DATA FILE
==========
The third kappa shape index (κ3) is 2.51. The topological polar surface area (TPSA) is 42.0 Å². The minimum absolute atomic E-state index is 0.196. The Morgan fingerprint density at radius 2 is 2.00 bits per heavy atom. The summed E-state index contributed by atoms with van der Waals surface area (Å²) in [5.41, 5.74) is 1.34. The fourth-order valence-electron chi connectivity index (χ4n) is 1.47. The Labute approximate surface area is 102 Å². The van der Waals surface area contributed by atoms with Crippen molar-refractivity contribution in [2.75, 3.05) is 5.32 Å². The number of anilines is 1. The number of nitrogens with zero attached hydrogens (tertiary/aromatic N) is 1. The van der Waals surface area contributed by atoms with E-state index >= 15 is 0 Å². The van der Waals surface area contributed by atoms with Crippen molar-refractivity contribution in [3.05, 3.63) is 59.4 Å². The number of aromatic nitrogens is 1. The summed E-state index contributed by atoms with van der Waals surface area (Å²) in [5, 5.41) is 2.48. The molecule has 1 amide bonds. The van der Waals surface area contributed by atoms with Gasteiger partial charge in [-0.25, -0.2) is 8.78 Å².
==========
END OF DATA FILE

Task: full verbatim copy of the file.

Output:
The third kappa shape index (κ3) is 2.51. The topological polar surface area (TPSA) is 42.0 Å². The minimum absolute atomic E-state index is 0.196. The Morgan fingerprint density at radius 2 is 2.00 bits per heavy atom. The summed E-state index contributed by atoms with van der Waals surface area (Å²) in [5.41, 5.74) is 1.34. The fourth-order valence-electron chi connectivity index (χ4n) is 1.47. The Labute approximate surface area is 102 Å². The van der Waals surface area contributed by atoms with Crippen molar-refractivity contribution in [2.75, 3.05) is 5.32 Å². The number of anilines is 1. The number of nitrogens with zero attached hydrogens (tertiary/aromatic N) is 1. The van der Waals surface area contributed by atoms with E-state index >= 15 is 0 Å². The van der Waals surface area contributed by atoms with Crippen molar-refractivity contribution in [3.05, 3.63) is 59.4 Å². The number of aromatic nitrogens is 1. The summed E-state index contributed by atoms with van der Waals surface area (Å²) in [5, 5.41) is 2.48. The molecule has 1 amide bonds. The van der Waals surface area contributed by atoms with Gasteiger partial charge in [-0.25, -0.2) is 8.78 Å².